Yea, I was pretty surprised the first time those clowns attacked my hand. Without the background music, those two guys weren't really that tough after all but I think it is a good example of reality versus the Finding Nemo movie
Speaking of the movie though, at the very end, you might be able to see an example of what I was trying to explain about the horse-shoe shaped rock work. To be perfectly honest, I didn't (and still don't) have a choice for doing this in my tank because I have a centered overflow but the point is, unless my fish are out in the open in the middle of the tank, they can't see all of the way across. (FYI - this is also a common 'trick' for those with some of the more aggressive FW
fish as well)
Anyways, I apologize if I missed where you may already have said so but what kind of chromis do you have exactly? For the most part, I've almost always had four or more of the blue/green chromis in my tank and they've seemed to be some of the best schooling fish that actually school for what seems like a longer period of time than some other fish might and I admit that I am a bit surprised to hear that you are seeing one chasing the others....assuming that you have the blue/green variety. On the other hand though, some "chromis" are little more than damsels in disguise, which I found out when I bought 7 "blackmouth bicolor chromis" one time. Point being, sometimes the guideline that Kurt Nelson explained gets blurred by loosely used common names and depending on what type of chromis you have, it may turn out to be a good idea to trade some fish for others of a different species. However, if not, I still agree that often times, chasing can be mostly harmless so if you really do not want to part with your current fish, maybe you don't have to.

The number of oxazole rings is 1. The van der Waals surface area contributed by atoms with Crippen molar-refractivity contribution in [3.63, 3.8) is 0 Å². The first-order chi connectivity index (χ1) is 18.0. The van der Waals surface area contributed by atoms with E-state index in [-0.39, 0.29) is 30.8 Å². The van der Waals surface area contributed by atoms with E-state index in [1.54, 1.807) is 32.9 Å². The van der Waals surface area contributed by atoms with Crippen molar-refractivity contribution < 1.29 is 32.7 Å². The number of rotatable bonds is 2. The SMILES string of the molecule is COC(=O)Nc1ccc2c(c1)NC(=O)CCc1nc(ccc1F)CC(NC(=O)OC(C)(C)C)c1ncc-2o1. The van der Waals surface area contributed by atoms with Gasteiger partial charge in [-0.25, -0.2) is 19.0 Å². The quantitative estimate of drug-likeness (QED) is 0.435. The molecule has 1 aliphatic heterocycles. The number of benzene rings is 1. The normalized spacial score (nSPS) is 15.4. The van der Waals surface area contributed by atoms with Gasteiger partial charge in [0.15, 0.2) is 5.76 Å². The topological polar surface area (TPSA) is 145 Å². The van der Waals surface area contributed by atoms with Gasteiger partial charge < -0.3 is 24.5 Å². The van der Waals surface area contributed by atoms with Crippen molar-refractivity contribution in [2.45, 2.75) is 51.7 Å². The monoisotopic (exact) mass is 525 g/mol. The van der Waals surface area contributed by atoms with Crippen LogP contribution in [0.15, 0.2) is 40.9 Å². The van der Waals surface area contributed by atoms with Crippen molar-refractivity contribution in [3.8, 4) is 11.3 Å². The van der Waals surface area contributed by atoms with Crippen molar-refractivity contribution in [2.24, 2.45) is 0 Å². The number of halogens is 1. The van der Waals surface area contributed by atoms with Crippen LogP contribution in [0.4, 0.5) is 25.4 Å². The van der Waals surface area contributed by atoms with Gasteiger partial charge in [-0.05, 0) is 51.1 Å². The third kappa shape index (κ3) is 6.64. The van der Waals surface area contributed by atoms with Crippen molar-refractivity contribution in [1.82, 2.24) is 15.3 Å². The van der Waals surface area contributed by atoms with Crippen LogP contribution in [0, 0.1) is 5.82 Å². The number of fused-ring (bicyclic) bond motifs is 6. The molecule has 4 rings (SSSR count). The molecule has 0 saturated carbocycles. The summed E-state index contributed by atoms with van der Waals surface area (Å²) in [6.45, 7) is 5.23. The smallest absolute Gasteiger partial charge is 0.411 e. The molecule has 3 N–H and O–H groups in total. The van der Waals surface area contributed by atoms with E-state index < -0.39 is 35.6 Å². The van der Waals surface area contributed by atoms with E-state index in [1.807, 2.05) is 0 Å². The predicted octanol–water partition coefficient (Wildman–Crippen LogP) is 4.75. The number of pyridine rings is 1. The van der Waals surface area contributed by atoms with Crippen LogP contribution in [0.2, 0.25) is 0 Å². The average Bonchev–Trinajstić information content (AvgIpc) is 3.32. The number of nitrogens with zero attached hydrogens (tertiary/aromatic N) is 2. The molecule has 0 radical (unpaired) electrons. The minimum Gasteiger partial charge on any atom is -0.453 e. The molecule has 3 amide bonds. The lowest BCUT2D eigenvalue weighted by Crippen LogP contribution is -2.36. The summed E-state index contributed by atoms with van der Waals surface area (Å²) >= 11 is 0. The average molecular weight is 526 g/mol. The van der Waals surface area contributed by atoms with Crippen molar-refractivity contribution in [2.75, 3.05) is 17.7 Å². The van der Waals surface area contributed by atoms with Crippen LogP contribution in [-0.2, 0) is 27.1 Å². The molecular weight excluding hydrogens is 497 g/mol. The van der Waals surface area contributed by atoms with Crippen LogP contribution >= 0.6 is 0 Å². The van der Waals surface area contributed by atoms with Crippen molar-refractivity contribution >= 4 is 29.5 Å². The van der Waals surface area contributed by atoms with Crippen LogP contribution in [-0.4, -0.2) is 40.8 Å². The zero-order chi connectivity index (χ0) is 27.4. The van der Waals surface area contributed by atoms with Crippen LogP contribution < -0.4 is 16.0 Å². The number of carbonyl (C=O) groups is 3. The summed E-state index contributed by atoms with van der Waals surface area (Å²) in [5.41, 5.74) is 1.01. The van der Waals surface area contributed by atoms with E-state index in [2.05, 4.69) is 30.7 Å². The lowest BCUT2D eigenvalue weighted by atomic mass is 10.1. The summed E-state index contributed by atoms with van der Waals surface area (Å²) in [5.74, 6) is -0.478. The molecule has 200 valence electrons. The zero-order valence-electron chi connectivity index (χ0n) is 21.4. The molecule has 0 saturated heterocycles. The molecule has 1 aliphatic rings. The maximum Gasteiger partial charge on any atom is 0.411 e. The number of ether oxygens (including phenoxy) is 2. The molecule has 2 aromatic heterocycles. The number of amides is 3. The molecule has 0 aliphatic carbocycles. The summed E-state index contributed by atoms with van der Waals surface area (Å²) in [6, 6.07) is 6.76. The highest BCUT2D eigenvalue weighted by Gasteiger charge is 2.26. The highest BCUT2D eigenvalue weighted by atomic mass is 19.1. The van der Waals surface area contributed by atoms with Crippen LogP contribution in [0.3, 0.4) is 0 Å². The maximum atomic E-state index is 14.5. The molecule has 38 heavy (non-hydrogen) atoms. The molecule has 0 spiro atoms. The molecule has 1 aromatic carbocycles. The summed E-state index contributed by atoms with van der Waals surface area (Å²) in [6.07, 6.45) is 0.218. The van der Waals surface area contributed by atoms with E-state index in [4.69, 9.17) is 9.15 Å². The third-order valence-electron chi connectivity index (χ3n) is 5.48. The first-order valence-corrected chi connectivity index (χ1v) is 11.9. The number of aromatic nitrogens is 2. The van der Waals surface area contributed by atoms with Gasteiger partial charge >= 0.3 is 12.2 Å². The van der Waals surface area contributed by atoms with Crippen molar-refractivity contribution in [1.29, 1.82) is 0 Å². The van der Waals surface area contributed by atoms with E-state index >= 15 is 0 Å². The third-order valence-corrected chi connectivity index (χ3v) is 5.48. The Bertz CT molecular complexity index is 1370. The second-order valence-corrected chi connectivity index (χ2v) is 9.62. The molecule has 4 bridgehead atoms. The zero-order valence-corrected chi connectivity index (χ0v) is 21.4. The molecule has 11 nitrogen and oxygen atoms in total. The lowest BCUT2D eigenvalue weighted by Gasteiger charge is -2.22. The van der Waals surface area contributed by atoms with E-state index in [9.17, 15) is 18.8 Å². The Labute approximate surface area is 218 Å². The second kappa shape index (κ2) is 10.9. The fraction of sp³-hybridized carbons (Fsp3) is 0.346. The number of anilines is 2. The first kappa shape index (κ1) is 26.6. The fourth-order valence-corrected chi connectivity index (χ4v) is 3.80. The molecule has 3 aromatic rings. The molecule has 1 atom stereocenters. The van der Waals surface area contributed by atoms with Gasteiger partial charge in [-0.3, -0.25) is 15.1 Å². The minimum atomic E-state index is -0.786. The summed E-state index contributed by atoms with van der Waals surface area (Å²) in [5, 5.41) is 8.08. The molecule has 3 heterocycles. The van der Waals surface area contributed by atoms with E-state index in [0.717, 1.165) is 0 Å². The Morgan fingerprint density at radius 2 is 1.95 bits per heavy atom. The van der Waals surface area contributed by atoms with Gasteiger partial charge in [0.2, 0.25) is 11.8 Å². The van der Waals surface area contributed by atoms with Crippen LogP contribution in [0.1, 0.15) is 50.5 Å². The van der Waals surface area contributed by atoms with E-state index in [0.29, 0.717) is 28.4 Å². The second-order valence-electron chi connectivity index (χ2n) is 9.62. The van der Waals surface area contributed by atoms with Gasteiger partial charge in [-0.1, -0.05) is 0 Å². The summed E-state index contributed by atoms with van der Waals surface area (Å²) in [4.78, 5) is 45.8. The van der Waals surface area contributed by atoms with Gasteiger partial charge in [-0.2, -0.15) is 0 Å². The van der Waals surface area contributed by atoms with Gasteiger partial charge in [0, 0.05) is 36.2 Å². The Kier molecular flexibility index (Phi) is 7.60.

Just some ideas,